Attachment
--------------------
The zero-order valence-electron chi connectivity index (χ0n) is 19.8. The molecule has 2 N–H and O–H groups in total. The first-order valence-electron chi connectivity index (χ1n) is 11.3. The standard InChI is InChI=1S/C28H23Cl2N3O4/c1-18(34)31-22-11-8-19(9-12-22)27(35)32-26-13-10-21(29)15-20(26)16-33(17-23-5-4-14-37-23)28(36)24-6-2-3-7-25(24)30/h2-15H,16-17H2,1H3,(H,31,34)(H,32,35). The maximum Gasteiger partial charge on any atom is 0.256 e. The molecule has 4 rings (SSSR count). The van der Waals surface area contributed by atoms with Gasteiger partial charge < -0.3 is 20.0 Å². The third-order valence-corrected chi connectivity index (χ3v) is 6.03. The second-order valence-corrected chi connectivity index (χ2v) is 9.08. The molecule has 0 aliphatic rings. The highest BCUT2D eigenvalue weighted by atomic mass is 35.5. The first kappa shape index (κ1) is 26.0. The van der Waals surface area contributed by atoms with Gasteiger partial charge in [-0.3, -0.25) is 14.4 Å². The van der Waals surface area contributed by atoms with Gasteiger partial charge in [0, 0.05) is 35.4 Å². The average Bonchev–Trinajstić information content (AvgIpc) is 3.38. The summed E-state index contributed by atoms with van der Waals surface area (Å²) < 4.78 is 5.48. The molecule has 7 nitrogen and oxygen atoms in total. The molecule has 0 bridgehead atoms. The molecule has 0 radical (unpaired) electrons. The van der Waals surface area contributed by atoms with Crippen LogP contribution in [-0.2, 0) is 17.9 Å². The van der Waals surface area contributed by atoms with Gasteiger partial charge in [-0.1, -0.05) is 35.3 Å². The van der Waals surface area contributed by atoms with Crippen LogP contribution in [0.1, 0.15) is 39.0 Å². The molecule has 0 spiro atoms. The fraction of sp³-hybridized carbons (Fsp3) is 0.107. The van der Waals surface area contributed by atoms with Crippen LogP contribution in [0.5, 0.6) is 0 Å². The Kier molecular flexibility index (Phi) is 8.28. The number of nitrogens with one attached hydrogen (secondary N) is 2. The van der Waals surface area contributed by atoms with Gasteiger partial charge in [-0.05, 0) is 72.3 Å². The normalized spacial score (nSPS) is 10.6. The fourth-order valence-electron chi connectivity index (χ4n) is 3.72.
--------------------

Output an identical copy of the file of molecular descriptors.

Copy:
The zero-order valence-electron chi connectivity index (χ0n) is 19.8. The molecule has 2 N–H and O–H groups in total. The first-order valence-electron chi connectivity index (χ1n) is 11.3. The standard InChI is InChI=1S/C28H23Cl2N3O4/c1-18(34)31-22-11-8-19(9-12-22)27(35)32-26-13-10-21(29)15-20(26)16-33(17-23-5-4-14-37-23)28(36)24-6-2-3-7-25(24)30/h2-15H,16-17H2,1H3,(H,31,34)(H,32,35). The maximum Gasteiger partial charge on any atom is 0.256 e. The molecule has 4 rings (SSSR count). The van der Waals surface area contributed by atoms with Gasteiger partial charge < -0.3 is 20.0 Å². The third-order valence-corrected chi connectivity index (χ3v) is 6.03. The second-order valence-corrected chi connectivity index (χ2v) is 9.08. The molecule has 0 aliphatic rings. The highest BCUT2D eigenvalue weighted by atomic mass is 35.5. The first kappa shape index (κ1) is 26.0. The van der Waals surface area contributed by atoms with Gasteiger partial charge in [-0.3, -0.25) is 14.4 Å². The van der Waals surface area contributed by atoms with Gasteiger partial charge in [0, 0.05) is 35.4 Å². The average Bonchev–Trinajstić information content (AvgIpc) is 3.38. The summed E-state index contributed by atoms with van der Waals surface area (Å²) < 4.78 is 5.48. The molecule has 7 nitrogen and oxygen atoms in total. The molecule has 0 bridgehead atoms. The molecule has 0 radical (unpaired) electrons. The van der Waals surface area contributed by atoms with Crippen LogP contribution in [-0.2, 0) is 17.9 Å². The van der Waals surface area contributed by atoms with Gasteiger partial charge in [-0.1, -0.05) is 35.3 Å². The van der Waals surface area contributed by atoms with Crippen LogP contribution in [0.1, 0.15) is 39.0 Å². The molecule has 0 spiro atoms. The fraction of sp³-hybridized carbons (Fsp3) is 0.107. The van der Waals surface area contributed by atoms with Crippen LogP contribution in [0.5, 0.6) is 0 Å². The Kier molecular flexibility index (Phi) is 8.28. The number of nitrogens with one attached hydrogen (secondary N) is 2. The van der Waals surface area contributed by atoms with Gasteiger partial charge in [-0.05, 0) is 72.3 Å². The normalized spacial score (nSPS) is 10.6. The fourth-order valence-electron chi connectivity index (χ4n) is 3.72.